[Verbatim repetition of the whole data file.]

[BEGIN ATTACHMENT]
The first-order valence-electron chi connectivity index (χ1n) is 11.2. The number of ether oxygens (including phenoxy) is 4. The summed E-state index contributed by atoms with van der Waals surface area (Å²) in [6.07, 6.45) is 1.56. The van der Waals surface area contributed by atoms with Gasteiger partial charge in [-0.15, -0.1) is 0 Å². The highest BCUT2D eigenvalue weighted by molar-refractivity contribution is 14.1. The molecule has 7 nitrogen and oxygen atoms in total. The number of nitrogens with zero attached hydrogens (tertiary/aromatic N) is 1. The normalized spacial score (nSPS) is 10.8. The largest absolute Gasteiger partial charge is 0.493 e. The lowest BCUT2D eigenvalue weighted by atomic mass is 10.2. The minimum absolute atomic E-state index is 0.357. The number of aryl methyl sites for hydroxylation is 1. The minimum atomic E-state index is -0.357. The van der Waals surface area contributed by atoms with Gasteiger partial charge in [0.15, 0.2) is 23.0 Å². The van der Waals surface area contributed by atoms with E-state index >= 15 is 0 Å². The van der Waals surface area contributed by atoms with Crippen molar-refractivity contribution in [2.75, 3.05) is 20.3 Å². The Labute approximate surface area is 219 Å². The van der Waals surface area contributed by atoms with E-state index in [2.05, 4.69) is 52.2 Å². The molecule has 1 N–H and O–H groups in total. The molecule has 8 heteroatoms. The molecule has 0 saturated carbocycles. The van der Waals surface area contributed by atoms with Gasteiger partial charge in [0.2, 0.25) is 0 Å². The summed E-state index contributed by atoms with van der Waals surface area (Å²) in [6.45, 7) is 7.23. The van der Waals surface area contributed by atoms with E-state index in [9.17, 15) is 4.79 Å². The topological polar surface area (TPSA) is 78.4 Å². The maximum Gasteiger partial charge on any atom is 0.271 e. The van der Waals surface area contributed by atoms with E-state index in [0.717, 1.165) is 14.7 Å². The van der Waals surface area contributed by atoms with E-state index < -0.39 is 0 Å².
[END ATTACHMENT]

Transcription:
The first-order valence-electron chi connectivity index (χ1n) is 11.2. The number of ether oxygens (including phenoxy) is 4. The summed E-state index contributed by atoms with van der Waals surface area (Å²) in [6.07, 6.45) is 1.56. The van der Waals surface area contributed by atoms with Gasteiger partial charge in [-0.15, -0.1) is 0 Å². The highest BCUT2D eigenvalue weighted by molar-refractivity contribution is 14.1. The molecule has 7 nitrogen and oxygen atoms in total. The number of nitrogens with zero attached hydrogens (tertiary/aromatic N) is 1. The normalized spacial score (nSPS) is 10.8. The largest absolute Gasteiger partial charge is 0.493 e. The lowest BCUT2D eigenvalue weighted by atomic mass is 10.2. The minimum absolute atomic E-state index is 0.357. The number of aryl methyl sites for hydroxylation is 1. The minimum atomic E-state index is -0.357. The van der Waals surface area contributed by atoms with Gasteiger partial charge in [0.15, 0.2) is 23.0 Å². The van der Waals surface area contributed by atoms with E-state index >= 15 is 0 Å². The van der Waals surface area contributed by atoms with Crippen molar-refractivity contribution in [2.75, 3.05) is 20.3 Å². The Labute approximate surface area is 219 Å². The van der Waals surface area contributed by atoms with E-state index in [2.05, 4.69) is 52.2 Å². The molecule has 1 N–H and O–H groups in total. The molecule has 8 heteroatoms. The molecule has 0 saturated carbocycles. The van der Waals surface area contributed by atoms with Gasteiger partial charge in [0.2, 0.25) is 0 Å². The summed E-state index contributed by atoms with van der Waals surface area (Å²) in [6.45, 7) is 7.23. The van der Waals surface area contributed by atoms with E-state index in [9.17, 15) is 4.79 Å². The topological polar surface area (TPSA) is 78.4 Å². The maximum Gasteiger partial charge on any atom is 0.271 e. The van der Waals surface area contributed by atoms with E-state index in [0.717, 1.165) is 14.7 Å². The van der Waals surface area contributed by atoms with E-state index < -0.39 is 0 Å².